Candice Clarifies

Commissioner of Education Candice McQueen issued an email to teachers today clarifying an email she sent Monday regarding Tennessee standards and the upcoming TNReady tests.

It seems there was some confusion about what standards to teach in the 2015-16 academic year and what Tennessee standards may look like going forward.

Below is today’s email followed by the one sent Monday:


I’m writing to clarify information I shared on Monday about the standards review and development process. We have received several questions about which standards teachers should use during the 2015-16 school year. We want to make sure that your questions are answered quickly, so you can move into summer with clear expectations for the upcoming school year.

Tennessee teachers should continue to use the state’s current academic standards in English language arts and math, not the previous SPI’s. The current state standards are available on our website.

TNReady, the state’s new and improved TCAP test in English language arts and math, will assess the state’s current academic standards in English language arts and math, not SPI’s.

As we shared on Monday, the standards review and development process that Gov. Haslam and the State Board of Education established last fall will continue. Teams of educators will work to review public input and will then recommend new sets of math and English language arts standards to the State Board of Education to be fully implemented during the 2017-18 school year. TNReady will evolve as our math and English language arts standards do, ensuring that our state assessment will continue to match what is being taught in Tennessee classrooms.

Please feel free to reach out with additional questions or clarifications. We look forward to sharing more information about TNReady and the standards review and development process in the coming weeks.


Date: Monday, May 11, 2015 3:20 PM
To: Tennessee teachers
Subject: Update on Standards Review Process


The Tennessee General Assembly recently voted to support our administration’s efforts to ensure that Tennessee students graduate from high school ready for post-secondary education or the workforce.

The vote complements the academic standards review and development process established by Gov. Haslam and the State Board of Education last October, and it will maintain the participation of Tennessee educators and parents in the process.

At the conclusion of the review process, Tennessee’s new academic standards, which will include public input and are established by Tennessee educators, will replace the existing set of standards in English language arts and math. These standards will be fully implemented during the 2017-18 school year.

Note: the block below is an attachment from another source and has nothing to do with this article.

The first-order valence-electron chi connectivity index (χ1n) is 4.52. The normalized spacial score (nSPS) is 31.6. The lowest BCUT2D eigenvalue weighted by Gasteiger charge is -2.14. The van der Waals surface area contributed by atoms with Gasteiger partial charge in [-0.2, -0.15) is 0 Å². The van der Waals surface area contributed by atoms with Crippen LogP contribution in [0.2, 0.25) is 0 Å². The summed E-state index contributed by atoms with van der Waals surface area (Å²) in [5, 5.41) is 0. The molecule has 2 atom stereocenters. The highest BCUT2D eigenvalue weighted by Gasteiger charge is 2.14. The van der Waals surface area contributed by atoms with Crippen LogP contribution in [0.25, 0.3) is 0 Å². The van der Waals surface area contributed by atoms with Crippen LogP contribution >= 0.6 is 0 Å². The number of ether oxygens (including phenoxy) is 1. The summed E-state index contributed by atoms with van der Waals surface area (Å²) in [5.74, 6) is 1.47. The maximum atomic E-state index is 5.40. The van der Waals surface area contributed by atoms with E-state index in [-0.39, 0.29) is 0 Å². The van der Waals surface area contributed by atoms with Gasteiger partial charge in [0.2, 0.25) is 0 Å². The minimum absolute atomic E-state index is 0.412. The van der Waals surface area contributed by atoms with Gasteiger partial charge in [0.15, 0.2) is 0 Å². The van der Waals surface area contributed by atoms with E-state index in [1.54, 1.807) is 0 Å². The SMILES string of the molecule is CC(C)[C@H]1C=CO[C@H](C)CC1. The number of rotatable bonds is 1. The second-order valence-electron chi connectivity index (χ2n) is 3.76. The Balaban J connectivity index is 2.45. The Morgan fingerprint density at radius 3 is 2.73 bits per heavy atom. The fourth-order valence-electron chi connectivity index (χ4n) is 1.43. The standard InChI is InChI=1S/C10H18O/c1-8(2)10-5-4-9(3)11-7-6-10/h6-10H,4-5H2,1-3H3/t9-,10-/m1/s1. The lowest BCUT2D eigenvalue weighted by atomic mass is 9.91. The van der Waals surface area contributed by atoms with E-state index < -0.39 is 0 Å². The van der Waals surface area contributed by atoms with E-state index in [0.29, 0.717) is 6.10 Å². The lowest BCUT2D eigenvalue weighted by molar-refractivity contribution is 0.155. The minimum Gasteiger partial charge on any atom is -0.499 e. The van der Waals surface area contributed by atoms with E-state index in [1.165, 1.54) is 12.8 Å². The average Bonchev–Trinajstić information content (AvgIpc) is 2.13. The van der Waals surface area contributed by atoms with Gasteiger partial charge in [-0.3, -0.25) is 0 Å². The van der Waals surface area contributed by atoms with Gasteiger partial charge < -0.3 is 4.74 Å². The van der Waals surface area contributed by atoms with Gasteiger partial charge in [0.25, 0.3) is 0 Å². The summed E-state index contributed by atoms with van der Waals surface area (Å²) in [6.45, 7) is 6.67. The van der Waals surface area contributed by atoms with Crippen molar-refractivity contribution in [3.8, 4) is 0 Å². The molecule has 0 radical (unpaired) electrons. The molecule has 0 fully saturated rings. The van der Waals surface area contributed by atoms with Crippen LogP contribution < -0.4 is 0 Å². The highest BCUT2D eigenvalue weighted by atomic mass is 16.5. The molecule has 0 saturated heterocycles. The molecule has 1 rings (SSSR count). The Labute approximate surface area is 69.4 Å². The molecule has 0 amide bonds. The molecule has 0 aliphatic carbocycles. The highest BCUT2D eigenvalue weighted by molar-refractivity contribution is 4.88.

In addition to the teams of educators established by the State Board of Education that will review the existing standards, the adopted legislation also provides for a 10-member standards recommendation committee appointed by the Governor, Lieutenant Governor, and Speaker of the House. This committee will review the recommendations of our educator groups and will then make a final recommendation to the State Board of Education for consideration and approval.

In addition, the state’s academic standards in math and English language arts will also inform and help guide the state’s new assessment, TNReady. TNReady begins during the 2015-16 school year, and it will be aligned to the state’s existing academic standards in math and English language arts. TNReady will then evolve as the standards do, ensuring that our state assessment matches what is actually being taught in Tennessee classrooms.

As I travel around the state listening to teachers, I continue to hear teachers’ confidence in Tennessee’s higher standards and the positive impact they are having on students. I also continue to hear your desire for stability and alignment, so teachers and school leaders can make informed decisions about what works best for your students. We hope this process encourages you to continue on the path that you boldly started – great teaching to high expectations every day – as we all continue to work together to improve the standards during the review process.

We are proud that Tennessee is the fastest-improving state in the nation in student achievement, and your work this year to ensure that Tennessee stays on a path of high academic standards to help continue that success has been critical. Thank you to those that commented on the math and English language arts standards on the review website,

I am confident that the process that the General Assembly has now adopted will only enhance our efforts to improve outcomes for all of our students.

We look forward to sharing more updates with you as the standards review and development process continues this summer. Thank you again for all you do in support of Tennessee families and students.


For more on education politics and policy in Tennessee, follow @TNEdReport

TNReady … Already?

Back in November, the State of Tennessee awarded a contract to Measurement Inc. to develop the new assessment that would replace TCAP.

This assessment is to be aligned to state standards (largely based on Common Core State Standards) and should take into account feedback from Tennesseans.